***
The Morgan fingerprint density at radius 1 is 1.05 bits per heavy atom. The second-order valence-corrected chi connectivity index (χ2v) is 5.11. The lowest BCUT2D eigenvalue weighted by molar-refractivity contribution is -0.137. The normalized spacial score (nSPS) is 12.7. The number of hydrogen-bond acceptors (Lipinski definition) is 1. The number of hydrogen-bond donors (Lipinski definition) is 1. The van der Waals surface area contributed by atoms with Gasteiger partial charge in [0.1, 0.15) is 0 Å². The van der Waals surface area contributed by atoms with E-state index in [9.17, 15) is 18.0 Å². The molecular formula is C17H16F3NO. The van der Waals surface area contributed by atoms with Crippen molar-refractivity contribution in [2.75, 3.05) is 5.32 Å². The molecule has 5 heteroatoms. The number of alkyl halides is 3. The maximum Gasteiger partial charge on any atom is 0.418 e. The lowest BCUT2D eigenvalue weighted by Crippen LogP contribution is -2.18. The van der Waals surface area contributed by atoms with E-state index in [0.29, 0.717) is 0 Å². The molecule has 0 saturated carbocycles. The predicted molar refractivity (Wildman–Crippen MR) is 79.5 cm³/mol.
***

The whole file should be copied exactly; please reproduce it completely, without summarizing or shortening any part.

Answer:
The Morgan fingerprint density at radius 1 is 1.05 bits per heavy atom. The second-order valence-corrected chi connectivity index (χ2v) is 5.11. The lowest BCUT2D eigenvalue weighted by molar-refractivity contribution is -0.137. The normalized spacial score (nSPS) is 12.7. The number of hydrogen-bond acceptors (Lipinski definition) is 1. The number of hydrogen-bond donors (Lipinski definition) is 1. The van der Waals surface area contributed by atoms with Gasteiger partial charge in [0.1, 0.15) is 0 Å². The van der Waals surface area contributed by atoms with E-state index in [9.17, 15) is 18.0 Å². The molecular formula is C17H16F3NO. The van der Waals surface area contributed by atoms with Crippen molar-refractivity contribution in [2.75, 3.05) is 5.32 Å². The molecule has 5 heteroatoms. The number of alkyl halides is 3. The maximum Gasteiger partial charge on any atom is 0.418 e. The lowest BCUT2D eigenvalue weighted by Crippen LogP contribution is -2.18. The van der Waals surface area contributed by atoms with E-state index in [0.29, 0.717) is 0 Å². The molecule has 0 saturated carbocycles. The predicted molar refractivity (Wildman–Crippen MR) is 79.5 cm³/mol.